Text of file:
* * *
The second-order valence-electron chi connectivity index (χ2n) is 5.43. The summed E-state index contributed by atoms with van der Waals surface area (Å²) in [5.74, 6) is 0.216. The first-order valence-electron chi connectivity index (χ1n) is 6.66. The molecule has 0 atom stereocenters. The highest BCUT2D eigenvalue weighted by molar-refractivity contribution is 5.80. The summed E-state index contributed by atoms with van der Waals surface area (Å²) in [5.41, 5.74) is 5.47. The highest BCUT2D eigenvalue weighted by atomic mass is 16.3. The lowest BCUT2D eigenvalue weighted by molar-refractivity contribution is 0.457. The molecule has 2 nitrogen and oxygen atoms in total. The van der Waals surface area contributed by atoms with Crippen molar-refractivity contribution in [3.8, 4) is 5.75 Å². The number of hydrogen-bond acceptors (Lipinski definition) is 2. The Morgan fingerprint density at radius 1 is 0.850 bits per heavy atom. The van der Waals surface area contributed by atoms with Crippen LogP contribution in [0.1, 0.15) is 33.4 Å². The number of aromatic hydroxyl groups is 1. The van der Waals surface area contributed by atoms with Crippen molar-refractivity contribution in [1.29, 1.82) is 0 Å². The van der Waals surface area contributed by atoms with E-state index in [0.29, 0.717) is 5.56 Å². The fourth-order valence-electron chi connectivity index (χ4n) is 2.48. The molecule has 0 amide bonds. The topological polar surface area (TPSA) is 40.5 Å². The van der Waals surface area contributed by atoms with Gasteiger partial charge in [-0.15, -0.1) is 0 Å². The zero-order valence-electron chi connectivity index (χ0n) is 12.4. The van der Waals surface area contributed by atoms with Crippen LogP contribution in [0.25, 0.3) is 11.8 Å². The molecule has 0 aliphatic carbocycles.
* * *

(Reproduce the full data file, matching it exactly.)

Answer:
The second-order valence-electron chi connectivity index (χ2n) is 5.43. The summed E-state index contributed by atoms with van der Waals surface area (Å²) in [5.74, 6) is 0.216. The first-order valence-electron chi connectivity index (χ1n) is 6.66. The molecule has 0 atom stereocenters. The highest BCUT2D eigenvalue weighted by molar-refractivity contribution is 5.80. The summed E-state index contributed by atoms with van der Waals surface area (Å²) in [5.41, 5.74) is 5.47. The highest BCUT2D eigenvalue weighted by atomic mass is 16.3. The lowest BCUT2D eigenvalue weighted by molar-refractivity contribution is 0.457. The molecule has 2 nitrogen and oxygen atoms in total. The van der Waals surface area contributed by atoms with Crippen molar-refractivity contribution in [3.8, 4) is 5.75 Å². The number of hydrogen-bond acceptors (Lipinski definition) is 2. The Morgan fingerprint density at radius 1 is 0.850 bits per heavy atom. The van der Waals surface area contributed by atoms with Crippen LogP contribution in [0.1, 0.15) is 33.4 Å². The number of aromatic hydroxyl groups is 1. The van der Waals surface area contributed by atoms with Crippen molar-refractivity contribution in [1.29, 1.82) is 0 Å². The van der Waals surface area contributed by atoms with E-state index in [0.29, 0.717) is 5.56 Å². The fourth-order valence-electron chi connectivity index (χ4n) is 2.48. The molecule has 0 amide bonds. The topological polar surface area (TPSA) is 40.5 Å². The van der Waals surface area contributed by atoms with Gasteiger partial charge in [-0.15, -0.1) is 0 Å². The zero-order valence-electron chi connectivity index (χ0n) is 12.4. The van der Waals surface area contributed by atoms with Crippen LogP contribution in [0.25, 0.3) is 11.8 Å². The molecule has 0 aliphatic carbocycles.